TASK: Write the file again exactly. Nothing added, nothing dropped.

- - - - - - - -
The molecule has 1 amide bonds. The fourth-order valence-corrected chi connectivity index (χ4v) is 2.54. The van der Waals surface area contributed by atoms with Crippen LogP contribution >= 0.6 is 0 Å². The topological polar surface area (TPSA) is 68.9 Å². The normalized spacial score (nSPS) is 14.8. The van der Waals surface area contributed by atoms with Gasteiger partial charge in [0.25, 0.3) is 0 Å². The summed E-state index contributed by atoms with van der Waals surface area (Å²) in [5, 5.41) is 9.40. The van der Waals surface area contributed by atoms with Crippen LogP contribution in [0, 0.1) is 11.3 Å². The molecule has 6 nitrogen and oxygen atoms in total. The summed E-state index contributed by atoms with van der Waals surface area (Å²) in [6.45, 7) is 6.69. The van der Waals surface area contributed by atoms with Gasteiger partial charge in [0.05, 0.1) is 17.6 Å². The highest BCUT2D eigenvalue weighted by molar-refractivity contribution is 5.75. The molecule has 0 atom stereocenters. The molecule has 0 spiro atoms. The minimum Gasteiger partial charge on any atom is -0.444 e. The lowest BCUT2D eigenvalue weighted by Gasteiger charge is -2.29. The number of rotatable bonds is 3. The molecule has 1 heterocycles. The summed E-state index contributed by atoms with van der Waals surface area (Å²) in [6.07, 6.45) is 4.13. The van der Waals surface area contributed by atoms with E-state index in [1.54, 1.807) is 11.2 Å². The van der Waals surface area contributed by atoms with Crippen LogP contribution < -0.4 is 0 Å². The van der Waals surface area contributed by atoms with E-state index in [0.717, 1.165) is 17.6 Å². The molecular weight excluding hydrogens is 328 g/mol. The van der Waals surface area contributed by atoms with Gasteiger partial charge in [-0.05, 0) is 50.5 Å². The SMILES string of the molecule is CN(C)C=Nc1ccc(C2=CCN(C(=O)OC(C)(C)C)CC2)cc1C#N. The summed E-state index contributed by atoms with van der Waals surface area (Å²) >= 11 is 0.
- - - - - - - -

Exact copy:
The molecule has 1 amide bonds. The fourth-order valence-corrected chi connectivity index (χ4v) is 2.54. The van der Waals surface area contributed by atoms with Crippen LogP contribution >= 0.6 is 0 Å². The topological polar surface area (TPSA) is 68.9 Å². The normalized spacial score (nSPS) is 14.8. The van der Waals surface area contributed by atoms with Gasteiger partial charge in [0.25, 0.3) is 0 Å². The summed E-state index contributed by atoms with van der Waals surface area (Å²) in [5, 5.41) is 9.40. The van der Waals surface area contributed by atoms with Crippen LogP contribution in [0, 0.1) is 11.3 Å². The molecule has 6 nitrogen and oxygen atoms in total. The summed E-state index contributed by atoms with van der Waals surface area (Å²) in [6.45, 7) is 6.69. The van der Waals surface area contributed by atoms with Gasteiger partial charge in [0.05, 0.1) is 17.6 Å². The highest BCUT2D eigenvalue weighted by molar-refractivity contribution is 5.75. The molecule has 0 atom stereocenters. The molecule has 0 spiro atoms. The minimum Gasteiger partial charge on any atom is -0.444 e. The lowest BCUT2D eigenvalue weighted by Gasteiger charge is -2.29. The number of rotatable bonds is 3. The molecule has 1 heterocycles. The summed E-state index contributed by atoms with van der Waals surface area (Å²) in [6.07, 6.45) is 4.13. The van der Waals surface area contributed by atoms with E-state index in [1.54, 1.807) is 11.2 Å². The van der Waals surface area contributed by atoms with Crippen LogP contribution < -0.4 is 0 Å². The van der Waals surface area contributed by atoms with E-state index in [0.717, 1.165) is 17.6 Å². The molecular weight excluding hydrogens is 328 g/mol. The van der Waals surface area contributed by atoms with Gasteiger partial charge in [-0.05, 0) is 50.5 Å². The SMILES string of the molecule is CN(C)C=Nc1ccc(C2=CCN(C(=O)OC(C)(C)C)CC2)cc1C#N. The summed E-state index contributed by atoms with van der Waals surface area (Å²) >= 11 is 0.